Some schedules represent credible tasks logically and can be used for tracking progress, and some are art projects that may be pleasing to the eye but are primarily worthless. Tired of dealing with vendors and programs trying to manage complex and expensive efforts using art projects, the US Defense Contract Management Agency (DCMA) developed and distributed objective criteria for evaluating schedules both quantitatively and qualitatively in 2005.
The metrics were adopted first by the US Department of Defense (DOD) and are now required of their subcontractors by some major defense contractors. While not hard and fast rules, schedules that comply with the guidelines tend to be more credible and manageable. Schedules that do not comport with the guidelines are unlikely to be useful for understanding or tracking changes in a credible way.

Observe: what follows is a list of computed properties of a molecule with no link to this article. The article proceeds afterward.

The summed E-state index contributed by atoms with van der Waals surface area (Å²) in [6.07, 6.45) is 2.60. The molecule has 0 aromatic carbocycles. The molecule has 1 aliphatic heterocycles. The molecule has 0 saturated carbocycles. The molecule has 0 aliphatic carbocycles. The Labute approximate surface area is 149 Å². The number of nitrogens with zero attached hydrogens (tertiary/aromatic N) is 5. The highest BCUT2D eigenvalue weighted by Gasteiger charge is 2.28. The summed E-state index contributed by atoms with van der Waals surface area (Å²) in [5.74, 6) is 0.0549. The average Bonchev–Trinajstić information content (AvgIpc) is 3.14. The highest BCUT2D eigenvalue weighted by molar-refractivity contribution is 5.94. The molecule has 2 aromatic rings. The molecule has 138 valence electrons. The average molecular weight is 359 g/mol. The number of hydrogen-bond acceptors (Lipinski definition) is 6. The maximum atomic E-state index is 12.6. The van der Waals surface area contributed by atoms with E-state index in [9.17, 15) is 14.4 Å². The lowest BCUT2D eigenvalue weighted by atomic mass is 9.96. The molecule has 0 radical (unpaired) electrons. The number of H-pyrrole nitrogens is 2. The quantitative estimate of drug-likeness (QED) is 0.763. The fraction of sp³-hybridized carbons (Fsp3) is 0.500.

Chrono™ provides a mechanism to assess compliance with the DCMA 14 Point Assessment. This chapter explains the standard and how Chrono™ users can review the assessment of their schedule.
Although the DCMA assessment is not a widely recognized industry standard, it generally represents good scheduling practice. Whether or not your organization is required to use it, you may find this analysis helps to identify issues with schedule logic and performance that should be investigated. Satisfying these targets doesn’t mean that a schedule is credible or correct but failing to meet these goals indicates that a thorough schedule review to understand why the standards weren’t met might be in order.